A photo of Princeton University, because, hey, it’s the best college in America. Source: wikimedia commons.
With U.S. News and World Reports publishing its annual list of the “best” colleges recently, the Atlantic Magazine responds with Your Annual Reminder to Ignore the U.S. News & World Report College Rankings. One reason?
U.S. News is always tinkering with the metrics they use, so meaningful comparisons from one year to the next are hard to make. Critics also allege that this is as much a marketing move as an attempt to improve the quality of the rankings: changes in the metrics yield slight changes in the rank orders, which induces people to buy the latest rankings to see what’s changed.
On the other hand,
For parents and prospective students who know almost nothing about America’s colleges and universities, the ranking provides a rough guide to the institutional landscape of American higher education. Using the U.S. News rankings for any more exacting purpose is about as good for you as eating potato chips and Gummy Bears for dinner. With maple syrup.
Following some of the links in the Atlantic article eventually leads to a review of this book by Jeffery J. Selingo, who, according to the reviewer,
calls the early 2000s the “lost decade” of college financing in his new book College (Un)bound: The Future of Higher Education and What It Means for Students. At least part of the reason college got more expensive is that Americans were willing to pay more in tuition; parents rich from equity on their overvalued houses demanded more and more amenities at their children’s universities. As a result, Selingo writes, “college leaders spent the last decade chasing high achieving students, showering them with scholarships to snatch them from competitors, and going deep into debt to build lavish residence halls, [and] recreational facilities.” Colleges were getting less money from public sources but spending more, convinced that the gravy train would continue forever.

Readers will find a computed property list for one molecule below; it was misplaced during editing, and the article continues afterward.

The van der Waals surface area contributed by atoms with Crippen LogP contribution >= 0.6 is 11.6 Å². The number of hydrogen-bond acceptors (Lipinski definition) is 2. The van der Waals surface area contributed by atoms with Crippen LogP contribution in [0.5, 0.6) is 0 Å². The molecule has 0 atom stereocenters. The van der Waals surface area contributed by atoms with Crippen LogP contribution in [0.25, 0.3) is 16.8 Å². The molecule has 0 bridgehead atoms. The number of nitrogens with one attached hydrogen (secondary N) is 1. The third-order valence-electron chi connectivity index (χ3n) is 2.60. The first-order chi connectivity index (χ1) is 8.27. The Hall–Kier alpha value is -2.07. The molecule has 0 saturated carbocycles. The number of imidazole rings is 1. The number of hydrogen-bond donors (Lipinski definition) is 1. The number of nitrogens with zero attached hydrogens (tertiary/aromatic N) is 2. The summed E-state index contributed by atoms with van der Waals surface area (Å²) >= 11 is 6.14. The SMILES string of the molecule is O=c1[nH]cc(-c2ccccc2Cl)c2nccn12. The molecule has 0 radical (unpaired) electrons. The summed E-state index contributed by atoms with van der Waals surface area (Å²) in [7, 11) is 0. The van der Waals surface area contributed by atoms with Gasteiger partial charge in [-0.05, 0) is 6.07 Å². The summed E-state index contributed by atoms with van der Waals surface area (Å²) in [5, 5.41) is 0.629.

The future likely involves massive online open courses (MOOCs, like, say, Coursera) and other new, technology-based approaches. But the reviewer, Daniel Luzer, argues
that while Selingo offers a very good take on what declining state funding and innovative technology could mean for both colleges and students, he fails to consider what this “revolution” in higher education might mean for American society as a whole.
What does it mean? Read the review to see what Luzer thinks.